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Seven Brief Lessons on Physics

A mind-bending introduction to modern physics

By Carlo Rovelli
13-minute read
Audio available
Seven Brief Lessons on Physics by Carlo Rovelli

Seven Brief Lessons on Physics (2014) is an informative guide to how we arrived at the two pillars of modern physics: Einstein’s theory of general relativity and quantum mechanics. Author Carlo Rovelli describes the wondrous world opened up by these two theories, including the secrets they’ve revealed and the mysteries and paradoxes they’ve exposed.

  • Curious people who want to know more about how the universe works
  • Students who want an introduction to quantum physics
  • Scientists, physicists and mathematicians

Carlo Rovelli is a theoretical physicist who has made significant contributions to the physics of space and time. He currently directs the quantum gravity research group of the Centre de Physique Théorique in Marseille, France. Rovelli is also the author of Reality is Not What It Seems and The Order of Time.

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Seven Brief Lessons on Physics

By Carlo Rovelli
  • Read in 13 minutes
  • Audio & text available
  • Contains 8 key ideas
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Seven Brief Lessons on Physics by Carlo Rovelli
Synopsis

Seven Brief Lessons on Physics (2014) is an informative guide to how we arrived at the two pillars of modern physics: Einstein’s theory of general relativity and quantum mechanics. Author Carlo Rovelli describes the wondrous world opened up by these two theories, including the secrets they’ve revealed and the mysteries and paradoxes they’ve exposed.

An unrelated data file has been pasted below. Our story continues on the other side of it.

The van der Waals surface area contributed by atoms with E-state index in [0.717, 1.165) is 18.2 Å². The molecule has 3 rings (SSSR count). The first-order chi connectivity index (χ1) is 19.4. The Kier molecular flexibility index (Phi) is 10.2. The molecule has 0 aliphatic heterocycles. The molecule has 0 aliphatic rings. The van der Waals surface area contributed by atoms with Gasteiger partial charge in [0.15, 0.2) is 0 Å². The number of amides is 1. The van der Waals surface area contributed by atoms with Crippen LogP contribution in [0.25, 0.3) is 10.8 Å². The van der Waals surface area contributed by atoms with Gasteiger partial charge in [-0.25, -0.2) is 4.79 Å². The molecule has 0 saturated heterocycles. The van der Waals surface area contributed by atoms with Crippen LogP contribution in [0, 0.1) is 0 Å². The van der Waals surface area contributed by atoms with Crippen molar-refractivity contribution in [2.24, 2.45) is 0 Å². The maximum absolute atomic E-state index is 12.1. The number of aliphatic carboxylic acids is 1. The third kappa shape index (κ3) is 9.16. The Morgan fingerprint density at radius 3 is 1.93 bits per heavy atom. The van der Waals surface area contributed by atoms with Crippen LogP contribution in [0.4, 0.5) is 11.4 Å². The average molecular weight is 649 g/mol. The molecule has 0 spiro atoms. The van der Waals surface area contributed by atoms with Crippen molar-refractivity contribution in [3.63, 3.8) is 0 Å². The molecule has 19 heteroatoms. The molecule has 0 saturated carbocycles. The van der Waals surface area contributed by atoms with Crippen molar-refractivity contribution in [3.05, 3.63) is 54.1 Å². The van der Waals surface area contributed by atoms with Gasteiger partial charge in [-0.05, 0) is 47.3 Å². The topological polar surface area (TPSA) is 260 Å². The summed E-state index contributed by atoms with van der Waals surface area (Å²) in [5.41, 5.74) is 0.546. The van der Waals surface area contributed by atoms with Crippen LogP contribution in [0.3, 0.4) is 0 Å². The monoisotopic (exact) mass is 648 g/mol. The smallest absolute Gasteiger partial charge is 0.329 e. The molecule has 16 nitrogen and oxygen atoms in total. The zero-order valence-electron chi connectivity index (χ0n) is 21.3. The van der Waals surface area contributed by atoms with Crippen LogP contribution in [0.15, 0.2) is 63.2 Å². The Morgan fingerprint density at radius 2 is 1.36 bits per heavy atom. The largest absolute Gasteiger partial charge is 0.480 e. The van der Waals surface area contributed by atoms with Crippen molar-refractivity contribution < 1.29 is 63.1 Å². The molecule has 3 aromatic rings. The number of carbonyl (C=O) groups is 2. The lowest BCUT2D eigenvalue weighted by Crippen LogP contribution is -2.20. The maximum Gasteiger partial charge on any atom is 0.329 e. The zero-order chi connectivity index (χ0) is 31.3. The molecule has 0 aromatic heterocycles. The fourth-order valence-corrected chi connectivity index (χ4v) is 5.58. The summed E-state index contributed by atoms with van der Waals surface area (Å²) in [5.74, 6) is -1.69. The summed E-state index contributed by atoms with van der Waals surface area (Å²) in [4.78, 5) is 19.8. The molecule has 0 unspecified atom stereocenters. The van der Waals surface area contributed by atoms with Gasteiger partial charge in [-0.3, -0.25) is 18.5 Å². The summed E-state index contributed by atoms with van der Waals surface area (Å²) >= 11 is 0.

Key idea 1 of 8

Einstein’s general theory of relativity arose from one simple but revolutionary idea.

In 1905, a young man by the name of Albert Einstein submitted three articles to one of the world’s most prestigious scientific journals, the Annalen der Physik.

Remarkably, each of these articles is now considered worthy of a Nobel Prize, but it was the third article that became the most famous since it contained Einstein’s first theory of relativity. Today, this is known as his theory of special relativity, and it essentially describes how time is relative, depending on the conditions surrounding the person experiencing it.

For example, if you’re traveling fast enough, time slows down. So, if you leave your friend hanging around while you go for a quick rocketship ride that takes you around the world at the speed of light then, when you land, time will have passed more slowly for you than for your friend who stood still.

Einstein’s theory sent shockwaves through the scientific community, gaining him instant notoriety. However, there was one issue with which he had to deal: at the time, his theory was in direct conflict with Isaac Newton’s theory of gravity, which had been in place since the seventeenth century.

Newton’s theory stated that the force of gravity controlled how the planets and stars interacted with one another and moved through space. This was a huge step in how we understood the universe and the laws that governed it. For the first time, we had a hint that there was something unseen at work in the vast emptiness of space.

That seemingly empty space was further filled by the British physicists Michael Faraday and James Maxwell, who brought forth the concept of electromagnetic fields. Now, along with gravity, there were radio waves that could “transport” electrical forces.

It took Einstein ten years of hard work, but he eventually emerged with his theory of general relativity, a masterpiece of thinking so beautiful and elegant that some would say it’s comparable to Mozart’s Requiem or Homer’s Odyssey.

Central to Einstein’s thinking was that, if there is an electromagnetic field, there must be a gravitational field as well. Einstein’s stroke of genius lay in taking this a step further to theorize that the gravitational field doesn’t so much “fill” space as it is the space.

This means that space isn’t flat – it curves around massive objects such as planets and stars, and as it does so, the gravitational field exerts a measure of force that keeps things from flying away.

Einstein’s work offered a perfect launching pad for further theories.

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